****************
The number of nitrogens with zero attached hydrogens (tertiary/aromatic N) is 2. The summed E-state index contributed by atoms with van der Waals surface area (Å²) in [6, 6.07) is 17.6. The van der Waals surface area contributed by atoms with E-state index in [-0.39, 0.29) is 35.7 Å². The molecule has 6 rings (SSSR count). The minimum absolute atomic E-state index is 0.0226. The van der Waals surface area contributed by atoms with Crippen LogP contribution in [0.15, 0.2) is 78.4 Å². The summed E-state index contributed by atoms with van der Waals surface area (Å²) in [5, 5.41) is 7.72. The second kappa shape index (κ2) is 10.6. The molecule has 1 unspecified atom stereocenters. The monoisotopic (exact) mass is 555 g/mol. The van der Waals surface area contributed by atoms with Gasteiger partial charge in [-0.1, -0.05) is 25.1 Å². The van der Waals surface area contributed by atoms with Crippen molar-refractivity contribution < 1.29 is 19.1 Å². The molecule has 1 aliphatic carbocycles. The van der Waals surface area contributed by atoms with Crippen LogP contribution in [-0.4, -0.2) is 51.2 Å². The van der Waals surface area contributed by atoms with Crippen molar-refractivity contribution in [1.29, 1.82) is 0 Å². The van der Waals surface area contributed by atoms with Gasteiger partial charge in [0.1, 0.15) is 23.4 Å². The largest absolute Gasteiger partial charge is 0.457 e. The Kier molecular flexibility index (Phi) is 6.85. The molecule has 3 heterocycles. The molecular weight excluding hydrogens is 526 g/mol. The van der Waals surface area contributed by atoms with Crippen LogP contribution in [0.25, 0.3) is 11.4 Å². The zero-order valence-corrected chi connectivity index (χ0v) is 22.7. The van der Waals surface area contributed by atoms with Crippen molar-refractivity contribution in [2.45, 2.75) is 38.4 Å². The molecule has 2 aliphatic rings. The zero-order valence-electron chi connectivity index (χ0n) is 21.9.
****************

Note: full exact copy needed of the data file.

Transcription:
The number of nitrogens with zero attached hydrogens (tertiary/aromatic N) is 2. The summed E-state index contributed by atoms with van der Waals surface area (Å²) in [6, 6.07) is 17.6. The van der Waals surface area contributed by atoms with E-state index in [-0.39, 0.29) is 35.7 Å². The molecule has 6 rings (SSSR count). The minimum absolute atomic E-state index is 0.0226. The van der Waals surface area contributed by atoms with Crippen LogP contribution in [0.15, 0.2) is 78.4 Å². The summed E-state index contributed by atoms with van der Waals surface area (Å²) in [5, 5.41) is 7.72. The second kappa shape index (κ2) is 10.6. The molecule has 1 unspecified atom stereocenters. The monoisotopic (exact) mass is 555 g/mol. The van der Waals surface area contributed by atoms with Gasteiger partial charge in [-0.1, -0.05) is 25.1 Å². The van der Waals surface area contributed by atoms with Crippen molar-refractivity contribution < 1.29 is 19.1 Å². The molecule has 1 aliphatic carbocycles. The van der Waals surface area contributed by atoms with Crippen LogP contribution in [-0.4, -0.2) is 51.2 Å². The van der Waals surface area contributed by atoms with Crippen molar-refractivity contribution in [1.29, 1.82) is 0 Å². The van der Waals surface area contributed by atoms with Gasteiger partial charge in [0.1, 0.15) is 23.4 Å². The largest absolute Gasteiger partial charge is 0.457 e. The Kier molecular flexibility index (Phi) is 6.85. The molecule has 3 heterocycles. The molecular weight excluding hydrogens is 526 g/mol. The van der Waals surface area contributed by atoms with Crippen LogP contribution in [0.25, 0.3) is 11.4 Å². The zero-order valence-corrected chi connectivity index (χ0v) is 22.7. The van der Waals surface area contributed by atoms with Crippen molar-refractivity contribution in [2.45, 2.75) is 38.4 Å². The molecule has 2 aliphatic rings. The zero-order valence-electron chi connectivity index (χ0n) is 21.9.